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Blood Pressure Monitor Accuracy

The cuff on our BP monitor sprung a leak Sad

So we are considering the following options:
1. Replacement cuff ($30 with shipping)
2. New monitor
3. Wrist monitor -- seem to run about $75 but most we have looked at have memory functions our current monitor doesn't have. Also like the better portability.

I've heard that wrist monitors aren't as accurate. Is this true? Does anyone know how they compare to similarly priced or quality arm cuff monitors available for home use?


Evie Happy

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Re: Blood Pressure Monitor Accuracy

In reply to: Blood Pressure Monitor Accuracy

My arm is thick enough that I have to use the regular cuff on my lower arm instead of the upper part. I seem to get accurate pressure and heart rate readings from it. I tested it that way on several family members and got similar readings on both lower and upper arms. I turn it backwards however so the pulse sensor will be as high as I can get to the inside elbow on the lower arm. My upper arm is 21-22" round depending on how tight I pull this cloth measurement tape.

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Re: Blood Pressure Monitor Accuracy

In reply to: Blood Pressure Monitor Accuracy

Take a look here Evie.

Types of home monitors:
Automatic arm monitors -- Most accurate
Manual arm monitors -- Less consistent, but less accurate
Wrist monitors -- Most convenient but least accurate

assuming normal circulation finger monitors are just as accurate as the wrist monitors.

Tests have shown that both wrist and finger monitors are sensitive to position and temperature.

How do I choose...

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Re: Blood Pressure Monitor Accuracy

In reply to: Blood Pressure Monitor Accuracy

Ive read that theres a certain way to get a BP measurement, and that there are certain things that shouldnt be done.

The nurses at clinics and at the Dentist office, often dont follow procedure, so I often (silently) question their measurements.

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From a strict scientific perspective, don't do wrist ...

In reply to: Blood Pressure Monitor Accuracy

Wrist pressures do correlate to some extent with carefully taken arm pressures, but essentially all of the experimental work linking blood pressure elevations to health outcomes has been done using brachial pressure - it, taken at the elbow with a cuff on the upper arm.

To get a reliable reading you should sit quietly for 10 minutes with both feet on the floor prior to taking the pressure. Most folks don't do that part right.

The other wild card is that the pressure is not reliable unless the cuff fits your upper arm correctly. Many adults get erroneous results using a 'standard' adult cuff. In most cases this is an artificially high reading due to using a cuff that is too small for the upper arm.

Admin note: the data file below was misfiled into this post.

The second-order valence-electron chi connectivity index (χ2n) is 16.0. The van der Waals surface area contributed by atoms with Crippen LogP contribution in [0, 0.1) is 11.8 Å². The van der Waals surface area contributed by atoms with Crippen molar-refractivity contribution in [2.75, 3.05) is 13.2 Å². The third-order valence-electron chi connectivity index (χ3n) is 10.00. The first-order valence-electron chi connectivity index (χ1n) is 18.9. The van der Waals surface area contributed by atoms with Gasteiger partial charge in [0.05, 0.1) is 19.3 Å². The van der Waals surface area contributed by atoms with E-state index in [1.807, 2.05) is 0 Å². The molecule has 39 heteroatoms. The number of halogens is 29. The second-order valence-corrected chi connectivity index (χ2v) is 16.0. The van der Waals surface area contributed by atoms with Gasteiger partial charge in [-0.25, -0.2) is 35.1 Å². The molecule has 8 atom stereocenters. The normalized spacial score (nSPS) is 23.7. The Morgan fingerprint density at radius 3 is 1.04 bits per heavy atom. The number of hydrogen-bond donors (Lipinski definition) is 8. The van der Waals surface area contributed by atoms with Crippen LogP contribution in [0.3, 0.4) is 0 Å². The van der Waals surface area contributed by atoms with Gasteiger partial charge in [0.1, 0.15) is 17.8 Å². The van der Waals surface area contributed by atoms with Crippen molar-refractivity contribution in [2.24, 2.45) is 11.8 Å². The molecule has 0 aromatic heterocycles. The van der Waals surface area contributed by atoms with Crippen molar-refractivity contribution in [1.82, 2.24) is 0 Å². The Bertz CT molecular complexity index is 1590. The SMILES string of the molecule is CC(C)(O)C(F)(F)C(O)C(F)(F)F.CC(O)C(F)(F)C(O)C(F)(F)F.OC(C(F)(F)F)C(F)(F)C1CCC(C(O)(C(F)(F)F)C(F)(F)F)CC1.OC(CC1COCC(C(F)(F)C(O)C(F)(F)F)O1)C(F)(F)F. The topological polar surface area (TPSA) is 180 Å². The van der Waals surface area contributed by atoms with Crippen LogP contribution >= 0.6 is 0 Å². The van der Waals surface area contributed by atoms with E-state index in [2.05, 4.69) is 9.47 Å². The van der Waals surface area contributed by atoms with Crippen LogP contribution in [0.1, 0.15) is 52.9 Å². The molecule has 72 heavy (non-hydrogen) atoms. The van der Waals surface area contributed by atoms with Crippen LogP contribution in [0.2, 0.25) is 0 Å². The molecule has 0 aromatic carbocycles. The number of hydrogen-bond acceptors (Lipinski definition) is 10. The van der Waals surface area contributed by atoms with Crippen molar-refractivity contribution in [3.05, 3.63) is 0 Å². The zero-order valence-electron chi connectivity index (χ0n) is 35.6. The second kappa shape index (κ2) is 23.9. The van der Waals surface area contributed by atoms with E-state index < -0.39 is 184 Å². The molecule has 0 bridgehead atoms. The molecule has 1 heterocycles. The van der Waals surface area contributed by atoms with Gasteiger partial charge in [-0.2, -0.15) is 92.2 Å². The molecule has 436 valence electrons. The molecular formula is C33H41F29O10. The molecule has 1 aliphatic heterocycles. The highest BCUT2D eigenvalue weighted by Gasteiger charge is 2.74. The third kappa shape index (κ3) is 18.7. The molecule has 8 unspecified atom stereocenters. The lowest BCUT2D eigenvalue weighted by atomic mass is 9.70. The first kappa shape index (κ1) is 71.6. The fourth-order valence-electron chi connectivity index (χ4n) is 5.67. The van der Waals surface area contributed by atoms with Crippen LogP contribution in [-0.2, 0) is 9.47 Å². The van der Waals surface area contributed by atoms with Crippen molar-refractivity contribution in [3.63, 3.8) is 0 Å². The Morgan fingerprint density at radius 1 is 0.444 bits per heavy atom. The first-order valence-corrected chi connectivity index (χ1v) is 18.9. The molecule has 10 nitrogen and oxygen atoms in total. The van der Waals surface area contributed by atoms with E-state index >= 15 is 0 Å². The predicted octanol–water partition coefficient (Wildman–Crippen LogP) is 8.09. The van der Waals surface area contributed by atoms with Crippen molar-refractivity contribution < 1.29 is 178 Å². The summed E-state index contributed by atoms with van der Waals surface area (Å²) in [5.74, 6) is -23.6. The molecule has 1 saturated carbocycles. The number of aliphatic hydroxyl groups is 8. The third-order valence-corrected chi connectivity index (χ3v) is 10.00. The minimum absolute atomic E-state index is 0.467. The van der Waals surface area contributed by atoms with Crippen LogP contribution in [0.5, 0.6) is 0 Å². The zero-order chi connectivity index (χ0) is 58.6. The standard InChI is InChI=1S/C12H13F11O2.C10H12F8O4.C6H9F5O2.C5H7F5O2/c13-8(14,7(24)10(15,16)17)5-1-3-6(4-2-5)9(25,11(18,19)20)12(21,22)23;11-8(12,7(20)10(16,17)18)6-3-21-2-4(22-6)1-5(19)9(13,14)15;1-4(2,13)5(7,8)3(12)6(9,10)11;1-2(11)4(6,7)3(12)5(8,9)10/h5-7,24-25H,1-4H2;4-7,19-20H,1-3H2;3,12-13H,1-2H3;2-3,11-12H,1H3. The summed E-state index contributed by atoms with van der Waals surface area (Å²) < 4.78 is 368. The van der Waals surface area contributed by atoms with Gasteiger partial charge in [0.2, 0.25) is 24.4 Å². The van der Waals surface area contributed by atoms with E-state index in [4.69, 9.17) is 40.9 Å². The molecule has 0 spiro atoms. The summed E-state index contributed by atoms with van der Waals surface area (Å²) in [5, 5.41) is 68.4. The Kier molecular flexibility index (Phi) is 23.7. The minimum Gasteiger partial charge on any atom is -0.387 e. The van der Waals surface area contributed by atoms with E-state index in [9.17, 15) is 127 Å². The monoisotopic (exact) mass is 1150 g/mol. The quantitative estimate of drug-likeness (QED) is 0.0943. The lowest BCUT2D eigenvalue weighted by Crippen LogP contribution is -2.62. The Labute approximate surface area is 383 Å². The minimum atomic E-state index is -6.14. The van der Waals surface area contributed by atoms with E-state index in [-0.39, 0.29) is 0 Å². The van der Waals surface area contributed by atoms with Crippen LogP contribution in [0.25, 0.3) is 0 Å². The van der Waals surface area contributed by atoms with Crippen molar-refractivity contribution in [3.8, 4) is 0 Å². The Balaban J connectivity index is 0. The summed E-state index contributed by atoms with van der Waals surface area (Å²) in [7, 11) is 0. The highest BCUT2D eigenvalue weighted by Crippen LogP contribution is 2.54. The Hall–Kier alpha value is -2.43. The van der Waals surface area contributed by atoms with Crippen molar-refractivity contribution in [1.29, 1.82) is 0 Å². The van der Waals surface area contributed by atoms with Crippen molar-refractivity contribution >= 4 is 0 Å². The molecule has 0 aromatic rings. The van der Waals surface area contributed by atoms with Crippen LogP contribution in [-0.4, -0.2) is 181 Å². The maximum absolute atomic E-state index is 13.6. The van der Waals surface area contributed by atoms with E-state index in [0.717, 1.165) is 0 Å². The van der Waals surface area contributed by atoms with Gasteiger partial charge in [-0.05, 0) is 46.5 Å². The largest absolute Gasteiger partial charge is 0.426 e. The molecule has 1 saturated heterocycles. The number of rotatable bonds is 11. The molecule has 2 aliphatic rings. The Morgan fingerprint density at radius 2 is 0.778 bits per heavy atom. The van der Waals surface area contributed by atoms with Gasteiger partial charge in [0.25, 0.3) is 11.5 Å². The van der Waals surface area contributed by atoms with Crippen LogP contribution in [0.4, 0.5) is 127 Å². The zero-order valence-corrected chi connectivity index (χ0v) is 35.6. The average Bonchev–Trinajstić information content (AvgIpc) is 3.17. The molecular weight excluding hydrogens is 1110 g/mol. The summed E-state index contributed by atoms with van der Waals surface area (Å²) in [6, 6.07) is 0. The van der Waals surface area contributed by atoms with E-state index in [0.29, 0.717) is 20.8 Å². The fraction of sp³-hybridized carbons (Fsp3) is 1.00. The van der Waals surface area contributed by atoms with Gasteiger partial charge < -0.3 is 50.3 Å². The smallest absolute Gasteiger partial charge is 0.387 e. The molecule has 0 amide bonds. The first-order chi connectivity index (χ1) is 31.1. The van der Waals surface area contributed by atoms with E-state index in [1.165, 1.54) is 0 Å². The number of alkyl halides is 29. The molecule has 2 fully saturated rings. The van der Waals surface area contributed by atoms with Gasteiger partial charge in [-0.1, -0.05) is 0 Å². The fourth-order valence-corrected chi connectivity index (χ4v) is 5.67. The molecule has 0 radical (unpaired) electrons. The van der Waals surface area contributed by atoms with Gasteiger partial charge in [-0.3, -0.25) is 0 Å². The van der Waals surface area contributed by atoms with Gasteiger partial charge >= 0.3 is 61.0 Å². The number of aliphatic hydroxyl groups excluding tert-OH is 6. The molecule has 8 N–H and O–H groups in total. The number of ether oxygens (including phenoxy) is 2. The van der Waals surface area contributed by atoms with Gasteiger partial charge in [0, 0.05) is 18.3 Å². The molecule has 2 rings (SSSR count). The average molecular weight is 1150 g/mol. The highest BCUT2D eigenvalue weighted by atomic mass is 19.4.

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Re: From a strict scientific perspective, don't do wrist ...

In reply to: From a strict scientific perspective, don't do wrist ...

Thanks for your input! I guess I'm less concerned that the monitor give the same readings as an arm cuff one, so long as it was consistent and we could calibrate it somewhat -- as in take it to the docs next time and see how the readings compare.

At just the time the doc wants my hubby to keep a diary of his bp measurements, ours has sprung a leak. His bp is well controlled in general, but he still has the unexplained spikes that can really be freaky!

Do you have any comments on James' method of using the cuff on the upper forearm?

I guess I'm leaning towards getting getting the replacement cuff for our existing monitor. It's not that old and I think the leak is (hopefully) just a fluke.

Evie Happy

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I don't understand the physics well enough to comment ...

In reply to: Re: From a strict scientific perspective, don't do wrist ...

If the monitor's sensor is placed on the proximal ('upstream') portion of the forearm but the cuff is on the forearm distal ('downstream') to the sensor then I really do not know whether the readings will be different from those obtained with the usual arrangement.

I have to admit that I have never fully understood the physics behind the Korotkoff sounds that we use to identify systolic and diastolic pressures. Also, my suspicion is that electronic cuffs determine the pressures a bit differently from the way the human ear and brain do. I've never studied that. IOW, I'd have to run the experiment in order to have any notion of how James' method compares to other methods. I doubt it would work using a standard cuff and stethoscope, but I'm not sure. Since I do not actually own a blood pressure cuff of any kind I'm not really equipped to do the experiment. I have the standard office type cuffs at work, but no electronic ones to compare to.

James' method is interesting, but that is all I can say with certainty.

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